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Let $\sigma>0$ , $1<\alpha\leq 2$, and $-1\leq \beta \leq 1$. I am looking for a closed-form solution (or something near) for the following integral.

$$\frac{1}{2 \pi } \text{PV}\int_{-\infty }^{\infty } \left(\pi \delta (u)-\frac{i e^{-i K u}}{u}\right) \left(\mu +\alpha \beta \sigma \tan \left(\frac{\pi \alpha }{2}\right) \left(\sigma \sqrt{u^2}\right)^{\alpha -1}-\frac{i \alpha \left(\sigma \sqrt{u^2}\right)^{\alpha }}{u}\right) \exp \left(i \left(-\mu u+\left(\sigma \sqrt{u^2}\right)^{\alpha } \left(-\frac{\beta \sqrt{u^2} \tan (\frac{\pi \alpha }{2})}{u}+i\right)\right)\right) \, du$$ (where PV indicates the Cauchy principal value and $\delta(.)$ is the Dirac delta function).

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    $\begingroup$ Isn't the integrand divergent as $u \to 0$ as $u^{-2}$ and hence non-integrable? $\endgroup$ Jan 17, 2016 at 19:21
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    $\begingroup$ I revised to add principal value. $\endgroup$
    – Nero
    Jan 17, 2016 at 22:53
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    $\begingroup$ NNT, what are K, i, $\mu$? $\endgroup$
    – BCLC
    Feb 7, 2016 at 5:45
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    $\begingroup$ why $\sqrt{u^2}$ and not simply $|u|$ ? Because of complex numbers? $\endgroup$
    – BCLC
    Feb 7, 2016 at 5:47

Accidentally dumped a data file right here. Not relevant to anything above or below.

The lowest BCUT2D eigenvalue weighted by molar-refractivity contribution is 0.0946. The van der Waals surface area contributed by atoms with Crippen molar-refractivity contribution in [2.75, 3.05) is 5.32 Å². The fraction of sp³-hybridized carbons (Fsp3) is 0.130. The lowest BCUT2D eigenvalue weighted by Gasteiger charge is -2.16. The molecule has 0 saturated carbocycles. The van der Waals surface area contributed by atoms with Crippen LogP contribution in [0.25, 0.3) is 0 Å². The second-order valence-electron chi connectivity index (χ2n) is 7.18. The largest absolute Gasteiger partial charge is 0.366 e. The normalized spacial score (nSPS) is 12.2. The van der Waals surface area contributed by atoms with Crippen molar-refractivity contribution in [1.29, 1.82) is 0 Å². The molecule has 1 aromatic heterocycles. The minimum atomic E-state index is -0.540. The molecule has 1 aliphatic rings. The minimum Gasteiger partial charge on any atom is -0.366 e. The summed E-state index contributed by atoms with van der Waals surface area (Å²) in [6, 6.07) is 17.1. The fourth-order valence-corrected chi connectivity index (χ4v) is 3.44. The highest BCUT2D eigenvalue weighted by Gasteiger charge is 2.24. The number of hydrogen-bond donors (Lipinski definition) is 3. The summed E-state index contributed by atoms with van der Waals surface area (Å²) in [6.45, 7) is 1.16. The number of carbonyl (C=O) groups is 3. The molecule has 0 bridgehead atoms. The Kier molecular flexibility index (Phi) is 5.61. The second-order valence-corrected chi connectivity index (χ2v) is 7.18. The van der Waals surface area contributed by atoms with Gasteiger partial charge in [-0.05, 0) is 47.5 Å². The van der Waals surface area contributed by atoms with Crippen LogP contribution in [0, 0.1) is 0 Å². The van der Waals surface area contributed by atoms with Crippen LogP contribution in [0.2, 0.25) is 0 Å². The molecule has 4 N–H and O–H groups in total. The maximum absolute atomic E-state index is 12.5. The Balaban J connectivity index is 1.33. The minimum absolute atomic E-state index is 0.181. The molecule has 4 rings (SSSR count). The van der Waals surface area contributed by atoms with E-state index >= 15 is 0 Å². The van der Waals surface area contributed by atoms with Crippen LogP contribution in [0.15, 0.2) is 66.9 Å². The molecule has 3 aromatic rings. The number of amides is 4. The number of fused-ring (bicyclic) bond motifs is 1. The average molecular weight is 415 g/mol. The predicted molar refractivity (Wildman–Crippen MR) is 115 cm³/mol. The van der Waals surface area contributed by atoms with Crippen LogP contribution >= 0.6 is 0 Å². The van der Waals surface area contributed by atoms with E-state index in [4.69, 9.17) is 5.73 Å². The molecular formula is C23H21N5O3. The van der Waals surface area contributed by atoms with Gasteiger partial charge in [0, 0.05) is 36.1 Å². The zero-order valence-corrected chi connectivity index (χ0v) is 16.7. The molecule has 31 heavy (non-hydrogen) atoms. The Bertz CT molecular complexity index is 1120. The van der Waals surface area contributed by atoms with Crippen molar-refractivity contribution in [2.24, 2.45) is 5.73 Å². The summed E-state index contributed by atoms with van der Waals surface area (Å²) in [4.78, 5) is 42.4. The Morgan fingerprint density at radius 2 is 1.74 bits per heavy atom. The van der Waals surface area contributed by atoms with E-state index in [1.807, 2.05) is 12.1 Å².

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    $\begingroup$ @BCLC : I'am wondering if he directly copied a maple formula without fully understanding it $\endgroup$
    – reuns
    Feb 7, 2016 at 5:52

1 Answer 1

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This is an improper integral near $u=0$. The numerator goes to 1 near $u=0$ but the denominator makes the integral divergent like $\int_0^1 u^{-2}du$ . I suggest revisiting the two original functions whose Fourier transforms yielded your integral to see that they are in fact integrable and that their convolutions therefore is defined. (For example, are the two functions $L^1$ integrable?) Another suggestion: calculate or estimate your integral over the real line but with the interval $[-\delta,\delta]$ removed. Then see if the limit as $\delta\to0$ exists.

Good luck! Sam

PS, to make matters simpler, take $\beta=K=\mu=0$ and $\alpha=2, \sigma=1$. Might be easier to see what's going on in order to determine whether it can exist.

PSS, my comment has become obsolete since the integral keeps changing.

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    $\begingroup$ I reexpressed the integral above by inverting the order in the convolution. But $\frac{\text{sign}(x)}{x^2}$ is integrable by PV, i.e. $\int_{-\infty}^{-\epsilon} \frac{\text{sign}(u)}{u^2} du$ and flipping $\int_\epsilon^{\infty}$. $\endgroup$
    – Nero
    Jan 18, 2016 at 15:01

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